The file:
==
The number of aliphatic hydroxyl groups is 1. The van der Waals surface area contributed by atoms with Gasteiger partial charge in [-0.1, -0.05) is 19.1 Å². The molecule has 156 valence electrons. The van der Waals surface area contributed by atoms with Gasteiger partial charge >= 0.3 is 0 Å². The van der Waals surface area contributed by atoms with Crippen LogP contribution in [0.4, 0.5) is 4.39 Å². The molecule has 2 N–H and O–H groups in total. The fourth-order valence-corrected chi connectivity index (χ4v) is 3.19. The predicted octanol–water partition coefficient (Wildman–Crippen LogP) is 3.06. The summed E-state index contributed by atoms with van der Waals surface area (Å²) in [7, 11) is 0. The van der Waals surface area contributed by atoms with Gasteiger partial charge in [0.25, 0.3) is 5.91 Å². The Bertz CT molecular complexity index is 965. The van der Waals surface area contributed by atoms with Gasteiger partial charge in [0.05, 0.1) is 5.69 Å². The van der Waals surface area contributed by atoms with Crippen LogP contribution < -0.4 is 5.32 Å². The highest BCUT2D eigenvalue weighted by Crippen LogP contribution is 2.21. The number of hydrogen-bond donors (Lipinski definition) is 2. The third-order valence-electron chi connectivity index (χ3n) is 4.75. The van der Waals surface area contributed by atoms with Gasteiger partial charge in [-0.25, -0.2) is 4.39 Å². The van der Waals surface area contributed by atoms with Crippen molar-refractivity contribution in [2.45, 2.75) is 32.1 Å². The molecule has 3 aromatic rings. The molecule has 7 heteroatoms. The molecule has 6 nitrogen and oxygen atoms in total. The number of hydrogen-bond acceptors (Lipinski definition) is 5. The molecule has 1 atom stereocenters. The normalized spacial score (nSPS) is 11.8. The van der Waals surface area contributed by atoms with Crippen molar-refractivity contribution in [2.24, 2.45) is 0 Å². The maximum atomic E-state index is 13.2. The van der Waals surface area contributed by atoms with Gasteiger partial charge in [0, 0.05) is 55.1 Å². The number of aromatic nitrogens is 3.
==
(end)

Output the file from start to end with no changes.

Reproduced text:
The number of aliphatic hydroxyl groups is 1. The van der Waals surface area contributed by atoms with Gasteiger partial charge in [-0.1, -0.05) is 19.1 Å². The molecule has 156 valence electrons. The van der Waals surface area contributed by atoms with Gasteiger partial charge >= 0.3 is 0 Å². The van der Waals surface area contributed by atoms with Crippen LogP contribution in [0.4, 0.5) is 4.39 Å². The molecule has 2 N–H and O–H groups in total. The fourth-order valence-corrected chi connectivity index (χ4v) is 3.19. The predicted octanol–water partition coefficient (Wildman–Crippen LogP) is 3.06. The summed E-state index contributed by atoms with van der Waals surface area (Å²) in [7, 11) is 0. The van der Waals surface area contributed by atoms with Gasteiger partial charge in [0.25, 0.3) is 5.91 Å². The Bertz CT molecular complexity index is 965. The van der Waals surface area contributed by atoms with Gasteiger partial charge in [0.05, 0.1) is 5.69 Å². The van der Waals surface area contributed by atoms with Crippen LogP contribution < -0.4 is 5.32 Å². The highest BCUT2D eigenvalue weighted by Crippen LogP contribution is 2.21. The number of hydrogen-bond donors (Lipinski definition) is 2. The third-order valence-electron chi connectivity index (χ3n) is 4.75. The van der Waals surface area contributed by atoms with Gasteiger partial charge in [-0.25, -0.2) is 4.39 Å². The van der Waals surface area contributed by atoms with Crippen molar-refractivity contribution in [2.45, 2.75) is 32.1 Å². The molecule has 3 aromatic rings. The molecule has 7 heteroatoms. The molecule has 6 nitrogen and oxygen atoms in total. The number of hydrogen-bond acceptors (Lipinski definition) is 5. The molecule has 1 atom stereocenters. The normalized spacial score (nSPS) is 11.8. The van der Waals surface area contributed by atoms with Crippen molar-refractivity contribution in [2.24, 2.45) is 0 Å². The maximum atomic E-state index is 13.2. The van der Waals surface area contributed by atoms with Gasteiger partial charge in [0, 0.05) is 55.1 Å². The number of aromatic nitrogens is 3.